My recent conversation with wine distributor Todd White, founder of Dry Farm Wines, changed everything I thought I knew about alcohol — wine in particular. It’s fascinating to consider that wine has no nutritional labeling, and we don’t even think twice before pulling our favorite brand off the shelf.
What if you knew that 51% of all wines produced in the U.S. are made by just three giant conglomerates in highly processed factories, and these companies irrigate throughout their wine process, using one (or more) of 76 FDA approved additives, and the result is a highly altered product that is full of sugar?
For me, as I learned these details from Todd it was a total pattern interrupt. Really? How could this be? Added sugar in wine? Artificial ingredients? Red wine has always been a “safe place” for me, but why? Why had I never considered what’s in it? It obviously makes a difference.
Obviously now, that is. I stopped drinking white wine years ago because every time I had a glass, I got a headache and would wake up with a hangover (even from one glass). Todd sent me a sample case of the wines he curates (he scours the world for wines that meet his high standards), and after drinking three bottles of white, I didn’t experience one of my normal symptoms.
Todd’s main requirement for the wines he distributes is right in his company name — dry, as in grapes that are not irrigated. This may seem like a minor difference, but if you hear what Todd and I talk about, you may not want to blindly purchase wine from the shelves, regardless of price point. He likens the process of a dry wine root struggling and competing for water against its neighbors to the character building we achieve through hardship, and this always delivers a better product — growth comes from the struggle. There also science behind this when it comes to the fermentation process and the differences between laboratory yeast and native yeast.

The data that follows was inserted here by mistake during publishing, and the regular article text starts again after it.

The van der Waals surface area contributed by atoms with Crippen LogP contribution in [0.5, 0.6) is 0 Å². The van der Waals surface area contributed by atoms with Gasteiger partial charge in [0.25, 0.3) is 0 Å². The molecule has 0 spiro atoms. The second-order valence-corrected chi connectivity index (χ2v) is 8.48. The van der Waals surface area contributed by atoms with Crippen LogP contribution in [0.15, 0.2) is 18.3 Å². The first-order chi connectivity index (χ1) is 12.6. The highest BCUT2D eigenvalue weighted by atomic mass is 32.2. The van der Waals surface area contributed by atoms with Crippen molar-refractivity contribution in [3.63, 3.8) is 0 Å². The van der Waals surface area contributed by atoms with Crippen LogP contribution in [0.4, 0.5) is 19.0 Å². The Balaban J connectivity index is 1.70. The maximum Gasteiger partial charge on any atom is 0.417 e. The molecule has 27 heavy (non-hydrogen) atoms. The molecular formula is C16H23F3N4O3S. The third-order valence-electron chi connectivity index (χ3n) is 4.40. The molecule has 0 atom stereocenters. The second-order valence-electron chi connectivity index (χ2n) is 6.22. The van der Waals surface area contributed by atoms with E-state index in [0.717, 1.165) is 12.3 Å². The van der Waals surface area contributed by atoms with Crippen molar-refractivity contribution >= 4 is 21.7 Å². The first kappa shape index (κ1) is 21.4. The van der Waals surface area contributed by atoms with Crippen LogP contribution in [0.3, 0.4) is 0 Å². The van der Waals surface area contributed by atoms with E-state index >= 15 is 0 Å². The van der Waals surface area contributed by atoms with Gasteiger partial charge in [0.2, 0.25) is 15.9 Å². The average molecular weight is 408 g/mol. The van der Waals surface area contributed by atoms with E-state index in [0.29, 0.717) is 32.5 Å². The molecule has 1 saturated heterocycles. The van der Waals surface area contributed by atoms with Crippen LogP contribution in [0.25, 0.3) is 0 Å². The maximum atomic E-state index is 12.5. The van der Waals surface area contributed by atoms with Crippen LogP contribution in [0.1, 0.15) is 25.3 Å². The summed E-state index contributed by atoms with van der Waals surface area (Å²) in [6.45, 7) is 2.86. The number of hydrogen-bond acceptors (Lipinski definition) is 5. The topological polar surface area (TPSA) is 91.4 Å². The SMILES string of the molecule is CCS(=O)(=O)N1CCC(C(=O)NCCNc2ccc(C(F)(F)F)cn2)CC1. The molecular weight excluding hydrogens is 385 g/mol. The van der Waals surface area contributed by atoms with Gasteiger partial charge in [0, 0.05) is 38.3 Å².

Here’s the other thing: the wines Todd selects have a lower alcohol content than the cheap wine being put out by the major distributors. Why? The wineries he selects to distribute from are all “dry farms” that do not irrigate, and each one allows the fermentation process to go through to completion, allowing the yeast to consume pretty much all of the natural sugars from the grapes. Additionally, these wineries never add more sugar during the fermentation process (something called chaptalization that is common in the U.S. and horrifying to those of us trying to avoid sugar).
We also get into Todd’s meditation routine and life practices, as well as ways to tame the inner critic we all have. It’s an awesome conversation with a true pioneer in the field of responsibly grown wine. If you’ve eliminated sugar from all aspects of your life and haven’t considered wine as an issue, come hang out with us.
For more from Todd and Dry Farm wines follow them on Twitter or Instagram, or you can email Todd directly at email@example.com. Special Offer: Get a ONE PENNY bottle of wine when you sign up for Todd’s wine club using this link: dryfarmwines.com/wholelifechallenge.
Cyclical Ketogenic — Lifestyle that promotes cycling carbs while still maintaining a ketogenic state.
Ketosis — Information on Ketosis put into the context of failed dieting methods.
Mark’s Daily Apple — Mark Sisson’s blog.
Primal Endurance — Mark’s latest book.
Mega Purple — Some information on a common wine additive.
Wine Folly — “Sugar in Wine, the Great Misunderstanding”
Wim Hof — Breathing exercises to control your immune system.